Safety first – How to work with Virtual Reality
Depending on who you believe, virtual reality is either going to transform the games business, or fade away as another industry fad that no one asked for.
We’ll soon find out. Oculus Rift arrives at the end of March. Hype is building for Valve and HTC’s Vive, while PlayStation VR – with its ready-made audience of 36m PS4 owners – is due before July.
Regardless of how well VR will (or won’t) perform, the world of video games development has been working on the technology for years. From indie studios of all sizes, to giants like Crytek, PlayStation, Rebellion and Ubisoft.
And it is a new medium that brings about new headaches (in some cases quite literally), particularly when it comes to quality assurance.
Developers are finding QA even more important when dealing with VR versus traditional games.
“QA is generally only looking for bugs with regards to functionality,” explains Elijah Freeman, executive producer on Crytek’s VR game Robinson: The Journay.
“Now, with VR, it’s about experience. QA is looking at things like motion sickness. If you’re not dealing with VR in a responsible way, you can cause motion sickness quite easily, and that has various degrees of severity. Our QA team is embedded in our day-to-day development. We’ll prototype a mechanic, and from that point, QA will take that and test it and see how it feels and provide suggestions.
“The process has changed because we have QA working on a day-to-day basis giving us feedback, which then gets propagated through our normal sprints. QA is run closer to the overall development process.”
It’s not just user testing where things have changed. In VR, it is far easier for gamers to discover where corners may have been cut.
“The testing plans for VR have become much bigger,” admits Andrew Willans, lead designer at CCP, which is working on VR game Eve Valkyrie.
“Everything that you create and that goes in the game can be analysed from every single angle now. You can’t really hide much in VR because the player can get there and see an object from any given angle – they can interact with it. It’s a challenge because we try to make sure all of the game modes are balanced and that the map design has visual cues, which people can call out.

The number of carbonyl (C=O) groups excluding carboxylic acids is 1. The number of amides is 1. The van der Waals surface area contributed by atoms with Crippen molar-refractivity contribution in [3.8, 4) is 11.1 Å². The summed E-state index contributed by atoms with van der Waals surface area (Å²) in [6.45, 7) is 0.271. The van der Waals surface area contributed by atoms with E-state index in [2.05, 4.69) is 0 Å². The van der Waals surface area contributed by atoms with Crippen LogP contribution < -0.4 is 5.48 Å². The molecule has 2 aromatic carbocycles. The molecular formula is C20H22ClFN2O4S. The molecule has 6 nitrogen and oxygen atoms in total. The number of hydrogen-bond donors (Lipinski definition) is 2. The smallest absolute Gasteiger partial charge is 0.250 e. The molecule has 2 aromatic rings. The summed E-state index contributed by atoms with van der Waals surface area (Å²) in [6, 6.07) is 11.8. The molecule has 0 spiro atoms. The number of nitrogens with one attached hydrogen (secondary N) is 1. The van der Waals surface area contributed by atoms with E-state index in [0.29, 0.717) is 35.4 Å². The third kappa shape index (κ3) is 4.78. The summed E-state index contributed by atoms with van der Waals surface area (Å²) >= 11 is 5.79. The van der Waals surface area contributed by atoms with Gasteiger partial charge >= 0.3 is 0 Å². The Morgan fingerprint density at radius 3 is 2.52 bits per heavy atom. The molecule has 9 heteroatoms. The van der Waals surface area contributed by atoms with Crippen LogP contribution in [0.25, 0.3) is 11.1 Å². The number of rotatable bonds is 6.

“Aside from just looking for bugs, there’s also the game play balance side of things which QA is heavily involved in.
“The workload of QA in general has probably tripled because of the very nature of VR and the fact you can’t hide behind anything – it’s all there to be seen, warts and all.”
So testing has become integral to VR game development. And this is where studios and outsource specialists need to be careful. Because just how safe is it to have multiple testers wearing vision-impairing headsets?
And what about motion sickness, headaches and eye strain?
There is currently no scientific safety rulebook to follow for VR. It’s all about finding what works and what doesn’t, with some guidance from the headset manufacturers.
Meanwhile, testing agencies have devised a number of solutions to keep staff safe and healthy.
James Cubitt leads the testing department at QA and localisation outsourcing specialist Universally Speaking. And he says the first issue to address is with the immediate working environment.
“Obviously the space the testers will work in will need to be safe and not cause injury,” he observes.
“Not only is there a risk of collision with their things, but with other people, too. Due to this we have set up an area for VR testing, which is closed off from the rest of the office. This should mean that the testers have the space that they need, and nothing will have changed in that area between taking the headset on and off. You don’t want a friendly colleague making you a cup of tea and placing it on your desk while you’re in VR. We don’t want any burns!”
There may be issues with extensive VR use, adds Cubitt. And staff will be required to take frequent breaks.
“Just like when Kinect first came out, we need the tester to be comfortable using the equipment, and avoid any repercussions from over-use,” he explains.
“This means taking frequent breaks during the testing, which may affect how long it takes to perform the test. For instance, Oculus suggest a 10 to 15 minute break every 30 minutes. This recommendation from Oculus is to have 2 to 3 times more breaks than the current UK health and safety recommendations for traditional VDU work, and it will be interesting to see how this may change.
“In addition, should any discomfort be experienced the tester would be asked to take a break. The cause would then need to be checked by the team, to ensure its not a general issue, and stems from the user.”
QA teams will also be tasked with keeping an eye on any unexpected VR responses from users. Safety is paramount and should rolling backwards in the game cause players to fall over, it will need to be monitored closely and relayed to the develops.
All these practices are being worked through now, and implemented into various health and safety training.
“Any tester who will be spending time working on a VR project, who is new to the hardware, will go through a training and familiarisation process, to ensure they are comfortable with the use of VR,” concludes Cubitt.
Never before has quality assurance played such a crucial role in the establishment and success of a new medium.